Kirklees Council Delays Further Roll-Out Of Green Bin Crackdown

A bin sticker placed on a bin in Commonside, Batley, on June 12. It was emptied a day later.

Kirklees Council has delayed the further roll-out of its controversial policy of impounding green bins from residents who contaminate recycling with “illegal” non-renewable waste.

It has seized more than 1,300 bins in South Kirklees as part of its crackdown, which began on April 1.

But the scheme, which was set to start in North Kirklees on May 27 and run until July 26, has been delayed.

Consequently no bins have yet been impounded in the north of the borough.

The authority spent £80,000 on 12 advisors to check the contents of residents’ green bins.

The crackdown involves advisors checking bin contents and placing yellow warning stickers on bins containing non-recyclable items.

If residents ignore the warning their bin can be confiscated. It can be returned after six months – but only if they apply.

Senior Labour councillor Naheed Mather, the Cabinet member for Greener Kirklees, said removing bins from residents was “a last resort”.

And following a negative response to the policy she said the council was “taking stock” prior to a wider roll-out of the scheme.

Some bins in North Kirklees have actually been issued with a warning sticker but the bins themselves were later collected and emptied.

A council spokesman said the stickers were not part of its policy, which dates back to 2011.

“The campaign has not yet begun in the North of Kirklees,” he said.

“The stickers have been in operation for a number of years as part of the council’s normal process so any stickers put on bins in the north are not part of the campaign.”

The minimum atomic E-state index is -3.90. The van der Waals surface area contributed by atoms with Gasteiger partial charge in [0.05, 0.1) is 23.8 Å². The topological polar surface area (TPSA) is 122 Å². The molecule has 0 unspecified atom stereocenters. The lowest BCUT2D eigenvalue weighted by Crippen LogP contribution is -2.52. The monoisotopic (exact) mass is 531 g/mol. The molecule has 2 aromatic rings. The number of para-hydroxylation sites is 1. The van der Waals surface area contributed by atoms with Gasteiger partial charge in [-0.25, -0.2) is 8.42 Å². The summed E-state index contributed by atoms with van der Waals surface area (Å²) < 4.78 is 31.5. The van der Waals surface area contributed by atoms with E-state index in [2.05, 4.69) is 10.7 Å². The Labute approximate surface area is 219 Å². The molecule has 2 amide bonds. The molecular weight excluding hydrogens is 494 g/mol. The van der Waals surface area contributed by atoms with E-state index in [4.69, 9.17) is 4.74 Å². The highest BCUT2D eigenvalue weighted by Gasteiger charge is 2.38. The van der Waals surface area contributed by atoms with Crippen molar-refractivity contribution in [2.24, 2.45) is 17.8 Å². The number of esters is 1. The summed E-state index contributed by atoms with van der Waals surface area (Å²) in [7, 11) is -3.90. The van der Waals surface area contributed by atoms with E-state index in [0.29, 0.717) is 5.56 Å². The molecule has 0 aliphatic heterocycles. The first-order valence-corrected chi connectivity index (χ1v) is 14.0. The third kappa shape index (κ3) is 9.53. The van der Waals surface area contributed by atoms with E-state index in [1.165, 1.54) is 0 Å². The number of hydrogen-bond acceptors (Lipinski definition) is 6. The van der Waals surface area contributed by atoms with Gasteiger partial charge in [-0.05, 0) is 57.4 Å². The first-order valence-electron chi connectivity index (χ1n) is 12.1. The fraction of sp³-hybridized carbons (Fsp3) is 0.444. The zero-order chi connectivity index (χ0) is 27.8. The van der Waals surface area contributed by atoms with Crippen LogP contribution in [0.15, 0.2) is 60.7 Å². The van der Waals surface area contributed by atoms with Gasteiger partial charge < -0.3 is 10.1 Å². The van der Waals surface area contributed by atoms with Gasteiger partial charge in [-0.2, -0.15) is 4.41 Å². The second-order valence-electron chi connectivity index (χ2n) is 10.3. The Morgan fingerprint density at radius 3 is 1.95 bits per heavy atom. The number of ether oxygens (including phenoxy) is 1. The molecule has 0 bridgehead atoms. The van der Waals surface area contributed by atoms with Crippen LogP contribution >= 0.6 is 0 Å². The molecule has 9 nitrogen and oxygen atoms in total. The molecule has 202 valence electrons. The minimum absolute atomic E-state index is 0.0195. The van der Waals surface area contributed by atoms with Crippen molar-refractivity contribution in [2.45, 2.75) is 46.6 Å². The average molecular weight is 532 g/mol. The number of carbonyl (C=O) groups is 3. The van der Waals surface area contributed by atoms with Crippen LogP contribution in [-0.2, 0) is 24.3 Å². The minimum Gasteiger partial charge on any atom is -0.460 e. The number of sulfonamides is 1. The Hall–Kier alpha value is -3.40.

Binmen who expected to collect the bins on their next fortnightly round found they had already been emptied.

A spokesman said: “The lads don’t know who collected them.

“They haven’t done it themselves and they’ve not done it in overtime but those bins have been emptied.

“Collection possibly took place by some pool of labour during the regular four-day week. The contaminated bins will have gone in with grey waste.”

There was confusion last month when red warning stickers appeared on grey waste bins in the Littletown area.

The stickers advised that bins had not been emptied because they contained garden waste.

The stickers also advised residents to contact the council for a free garden waste collection.

Kirklees Council responded swiftly saying the stickers were old and had not been used “in years”.

It added: “We’re not checking grey bins.”

When the advisors’ temporary contract ends the monitoring role will be filled by regular binmen, prompting concern from union chiefs that refuse workers will become the target of residents’ ire.

The seizing of green bins has already led to angry reactions.

In Slaithwaite a female advisor was confronted by an resident who removed a yellow warning sticker from a bin and stuck it onto her forehead.

And in Rawthorpe a bin wagon was blockaded by locals who demanded refuse workers empty green bins that had been left behind on a previous collection.

The incidents prompted the council to urge members of the public not to abuse its staff.

Last month Clr Mather said the crackdown had had “a tremendous amount of success” with the authority recycling 45-85 additional tonnes every week – up to 17 full bin lorries – in Huddersfield.

She added: “The campaign we have run has proved successful in the south of the borough and we are taking stock, and seeing what we need to change to ensure that we have an even greater impact in the north of the borough when we roll out our approach there shortly.”

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